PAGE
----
EN – One thing that people misinterpret about analyzing remix beyond music, is that somehow such research kills “originality.” What becomes obvious is that our creativity has always consisted in making things that offer a unique vision based on an in-depth understanding of previously produced material. If you consider any novelist, any artist, or any musician, and you listen to them speak about their creative process, they all have closely studied their predecessors in order to master the medium and ideas, and only then recombine references and sources of their choice into something that is different from the past. This recombination of material and conceptual elements of sorts is so complex that before we understood how we functioned creatively, as we do now thanks to remix studies as an actual field of research, we looked at creative production and called an author or artist “genius.” But the days of the genius are gone, and what we have now is a much richer moment where we understand how we are all connected and how we are able to contribute something unique because we have a much better understanding of the creative process.
On the other hand, to begin thinking of changing little details to introduce a new message is quite deceptive in terms of creativity. Such a simple act could be artistic and creative but it will unlikely be a long-standing work of art, unless such simplicity is problematized to show how even its apparent straightforwardness can be appropriated conceptually to show the contradictions of originality and non-originality. To do this, one must understand the argument I’m making here about our creative process as an act of communication. Just as before we realized that principles of remix inform all areas of communication and creativity, we need to keep in mind that we can always come up with something new that is unprecedented. Such outcomes can only happen, however, when we have a deep understanding and knowledge not only of our history but our creative process; all art from the past lives up to this test. Understanding the principles of remix can only help a creative person become a more creative individual. But one cannot think that we are merely cutting around little details here and there. Real changes happen when we make our own what others produced in the past. If originality still exists today, this is the only way that it can come about.
Figure 2: “Radiant Face Projecting Beauty Anime Girl” by Kurt Separately
PP – We live in times of non-stop image production and consumption. TV, newspapers and billboard advertising have been overtaken by an endless interaction with the glowing surfaces of our digital devices. Is remix the only way to cope with this visual stream now that there is no image outside the box? Is it the fate of our digital culture?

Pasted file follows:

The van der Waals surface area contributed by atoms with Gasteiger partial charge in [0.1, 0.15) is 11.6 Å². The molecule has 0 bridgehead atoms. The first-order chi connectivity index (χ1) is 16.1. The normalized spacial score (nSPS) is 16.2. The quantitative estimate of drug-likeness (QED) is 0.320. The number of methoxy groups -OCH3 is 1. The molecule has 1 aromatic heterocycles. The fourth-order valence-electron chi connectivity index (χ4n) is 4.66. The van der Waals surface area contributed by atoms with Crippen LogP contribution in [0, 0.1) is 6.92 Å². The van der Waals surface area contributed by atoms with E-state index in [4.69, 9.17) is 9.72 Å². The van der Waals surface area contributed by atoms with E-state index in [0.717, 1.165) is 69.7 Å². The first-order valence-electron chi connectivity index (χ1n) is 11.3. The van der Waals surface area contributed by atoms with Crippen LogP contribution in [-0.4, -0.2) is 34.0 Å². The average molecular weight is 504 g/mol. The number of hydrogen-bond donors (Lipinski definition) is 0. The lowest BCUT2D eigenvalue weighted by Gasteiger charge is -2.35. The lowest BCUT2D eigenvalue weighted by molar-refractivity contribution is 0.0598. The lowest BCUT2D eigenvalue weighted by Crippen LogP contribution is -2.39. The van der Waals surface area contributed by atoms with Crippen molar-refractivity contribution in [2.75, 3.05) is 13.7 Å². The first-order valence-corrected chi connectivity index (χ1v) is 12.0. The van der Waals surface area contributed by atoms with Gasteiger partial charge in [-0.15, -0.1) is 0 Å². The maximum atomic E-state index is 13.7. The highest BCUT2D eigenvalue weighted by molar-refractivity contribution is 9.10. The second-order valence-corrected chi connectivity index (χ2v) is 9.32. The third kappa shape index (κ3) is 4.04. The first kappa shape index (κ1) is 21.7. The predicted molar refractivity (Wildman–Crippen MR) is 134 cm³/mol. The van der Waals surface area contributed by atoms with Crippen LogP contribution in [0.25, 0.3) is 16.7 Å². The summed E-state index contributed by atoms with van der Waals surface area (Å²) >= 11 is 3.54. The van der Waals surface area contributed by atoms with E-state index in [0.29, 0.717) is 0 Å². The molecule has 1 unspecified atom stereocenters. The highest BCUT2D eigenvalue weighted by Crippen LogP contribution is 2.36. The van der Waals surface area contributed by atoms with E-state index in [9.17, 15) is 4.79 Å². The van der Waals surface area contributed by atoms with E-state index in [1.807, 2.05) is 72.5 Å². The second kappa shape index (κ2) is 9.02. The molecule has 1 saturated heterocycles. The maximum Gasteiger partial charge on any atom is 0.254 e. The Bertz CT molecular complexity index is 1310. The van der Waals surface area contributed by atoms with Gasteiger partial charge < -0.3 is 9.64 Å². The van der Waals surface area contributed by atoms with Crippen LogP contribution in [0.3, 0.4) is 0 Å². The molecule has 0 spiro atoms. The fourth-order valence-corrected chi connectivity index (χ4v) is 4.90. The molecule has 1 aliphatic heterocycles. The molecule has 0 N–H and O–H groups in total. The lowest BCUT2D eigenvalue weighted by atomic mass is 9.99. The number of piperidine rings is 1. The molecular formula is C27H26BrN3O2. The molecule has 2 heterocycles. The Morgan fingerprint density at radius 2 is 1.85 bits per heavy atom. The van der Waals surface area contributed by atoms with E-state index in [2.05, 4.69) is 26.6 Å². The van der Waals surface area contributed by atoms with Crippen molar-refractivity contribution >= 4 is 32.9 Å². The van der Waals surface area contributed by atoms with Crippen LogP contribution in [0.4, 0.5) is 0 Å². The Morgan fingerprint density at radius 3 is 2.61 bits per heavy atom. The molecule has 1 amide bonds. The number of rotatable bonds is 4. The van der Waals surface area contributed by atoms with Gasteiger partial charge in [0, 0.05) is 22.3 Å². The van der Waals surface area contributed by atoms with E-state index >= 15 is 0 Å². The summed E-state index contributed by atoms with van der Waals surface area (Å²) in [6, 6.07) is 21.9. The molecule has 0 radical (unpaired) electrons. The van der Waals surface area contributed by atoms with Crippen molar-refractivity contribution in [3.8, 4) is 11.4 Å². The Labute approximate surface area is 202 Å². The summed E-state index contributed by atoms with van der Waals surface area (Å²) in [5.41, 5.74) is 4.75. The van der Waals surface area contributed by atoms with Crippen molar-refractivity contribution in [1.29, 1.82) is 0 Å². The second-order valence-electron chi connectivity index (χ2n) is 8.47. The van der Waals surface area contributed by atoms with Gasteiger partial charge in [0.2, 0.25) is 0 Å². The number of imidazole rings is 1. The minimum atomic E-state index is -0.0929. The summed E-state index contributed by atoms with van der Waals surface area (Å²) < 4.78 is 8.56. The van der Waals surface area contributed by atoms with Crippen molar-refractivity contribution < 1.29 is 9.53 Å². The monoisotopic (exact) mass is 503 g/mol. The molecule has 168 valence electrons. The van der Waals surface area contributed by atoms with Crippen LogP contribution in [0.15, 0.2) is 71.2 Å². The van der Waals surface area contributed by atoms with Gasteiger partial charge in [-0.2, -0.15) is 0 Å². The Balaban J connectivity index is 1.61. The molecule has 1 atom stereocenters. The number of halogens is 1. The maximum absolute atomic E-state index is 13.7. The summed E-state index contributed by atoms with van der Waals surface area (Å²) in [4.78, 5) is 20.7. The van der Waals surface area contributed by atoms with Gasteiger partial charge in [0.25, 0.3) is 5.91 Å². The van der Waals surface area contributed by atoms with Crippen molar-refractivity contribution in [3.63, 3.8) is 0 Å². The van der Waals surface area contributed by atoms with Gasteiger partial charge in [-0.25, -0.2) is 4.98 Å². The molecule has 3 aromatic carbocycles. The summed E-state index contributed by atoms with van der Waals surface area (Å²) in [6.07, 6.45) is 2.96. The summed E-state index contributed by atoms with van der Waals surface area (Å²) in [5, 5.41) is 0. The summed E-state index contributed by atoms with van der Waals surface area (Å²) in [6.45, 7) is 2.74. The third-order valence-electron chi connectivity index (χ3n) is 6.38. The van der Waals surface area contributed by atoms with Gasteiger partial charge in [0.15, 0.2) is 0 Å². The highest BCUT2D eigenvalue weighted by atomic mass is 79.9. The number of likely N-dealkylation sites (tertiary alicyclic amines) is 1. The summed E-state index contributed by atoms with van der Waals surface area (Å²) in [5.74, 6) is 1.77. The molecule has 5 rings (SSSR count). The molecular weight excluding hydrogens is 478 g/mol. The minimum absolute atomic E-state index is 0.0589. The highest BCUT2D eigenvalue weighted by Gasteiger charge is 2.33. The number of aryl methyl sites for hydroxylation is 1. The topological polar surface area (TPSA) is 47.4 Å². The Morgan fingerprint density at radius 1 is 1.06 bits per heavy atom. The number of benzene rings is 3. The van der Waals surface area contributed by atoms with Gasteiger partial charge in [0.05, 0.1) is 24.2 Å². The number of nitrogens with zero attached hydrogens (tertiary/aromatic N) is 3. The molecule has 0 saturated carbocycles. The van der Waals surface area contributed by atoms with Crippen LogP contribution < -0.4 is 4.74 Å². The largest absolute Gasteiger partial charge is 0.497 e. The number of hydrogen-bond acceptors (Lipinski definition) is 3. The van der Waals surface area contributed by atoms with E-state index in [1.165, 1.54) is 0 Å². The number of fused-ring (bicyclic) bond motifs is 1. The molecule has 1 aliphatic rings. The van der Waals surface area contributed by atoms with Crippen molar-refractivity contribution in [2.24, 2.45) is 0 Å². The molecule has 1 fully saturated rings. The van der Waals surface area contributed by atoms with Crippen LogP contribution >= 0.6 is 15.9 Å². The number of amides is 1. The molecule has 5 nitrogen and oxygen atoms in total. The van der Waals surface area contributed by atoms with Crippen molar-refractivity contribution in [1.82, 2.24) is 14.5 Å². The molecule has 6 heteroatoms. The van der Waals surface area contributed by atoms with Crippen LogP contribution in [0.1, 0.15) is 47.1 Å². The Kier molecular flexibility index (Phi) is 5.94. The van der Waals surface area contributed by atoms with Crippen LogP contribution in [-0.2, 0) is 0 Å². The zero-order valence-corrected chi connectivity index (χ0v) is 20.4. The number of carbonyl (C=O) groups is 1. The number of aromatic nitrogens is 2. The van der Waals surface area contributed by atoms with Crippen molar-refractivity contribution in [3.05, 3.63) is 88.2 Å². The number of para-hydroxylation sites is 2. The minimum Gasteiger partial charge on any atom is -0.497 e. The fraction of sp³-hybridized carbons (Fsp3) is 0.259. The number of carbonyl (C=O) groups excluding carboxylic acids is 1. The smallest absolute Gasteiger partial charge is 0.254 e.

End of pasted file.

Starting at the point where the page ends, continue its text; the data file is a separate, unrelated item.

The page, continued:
EN – There is no outside. Once we enter the symbolic world there is no getting out again unless we lose self-awareness or die. Or we somehow get off the grid, severing contact with all media and cultures; but even then, if you make this rather romantic and delusional decision, after growing up with concepts of our current global culture, which in large part is an extension of Western culture, even when you decide to become a hermit, you will negotiate your existence in whatever context based on previously adopted principles. From this stance, to think of being outside media or outside the text, for that matter, is a mute argument with a dead-end.
If we think of remix as a discourse I would say that remix principles as we understand them today are an effective way to deal with the visual stream that you mention. Now, this does not mean that everything is a remix, it just means that things are composed of other things. If you want to be reductive, then a more realistic statement would be that everything consists of samples, citations or reinterpretations; however, such elements don’t necessarily add up to a remix, but rather an object or a piece dependent on remix principles. For example, the song “Good Times” by Chic was sampled for “Rapper’s Delight,” by The Sugarhill Gang, but the latter is not a remix; it only uses a sample of the former song in order for rappers to improvise their rhymes and create a new recording.
PP – How could one identify different remix strategies using examples from the exhibition?
EN – Ian Stevenson’s painting “Do you want fries with that…” [Figure 1] puts Ronald McDonald in a deformed silhouette. This is what I define as a cultural citation, meaning that the form is not a concrete sample, but a reference of a form that one is likely to recognize as preexisting based on a shared culture. It is not a reference, but rather an illustration of a thing, in this case Ronald McDonald. What is taking place here is more along the lines of a cover song performed by a band. In such a case one evaluates the image based on its likeness to the reference, and how similar and different the ‘cover’ may be. Just like a cover recording or performance, one may actually like it more than the reference, or just say that it’s different, or that both are quite interesting.
Then “Radiant Face Projecting Beauty Anime Girl” by Kurt Separately [Figure 2] works directly with the source material, deconstructing an iconic manga character to a dysfunctional glitch. This is a remix defined by material sampling. This means the actual sampled material is manipulated to develop a unique composition that may still make reference to the sampled source.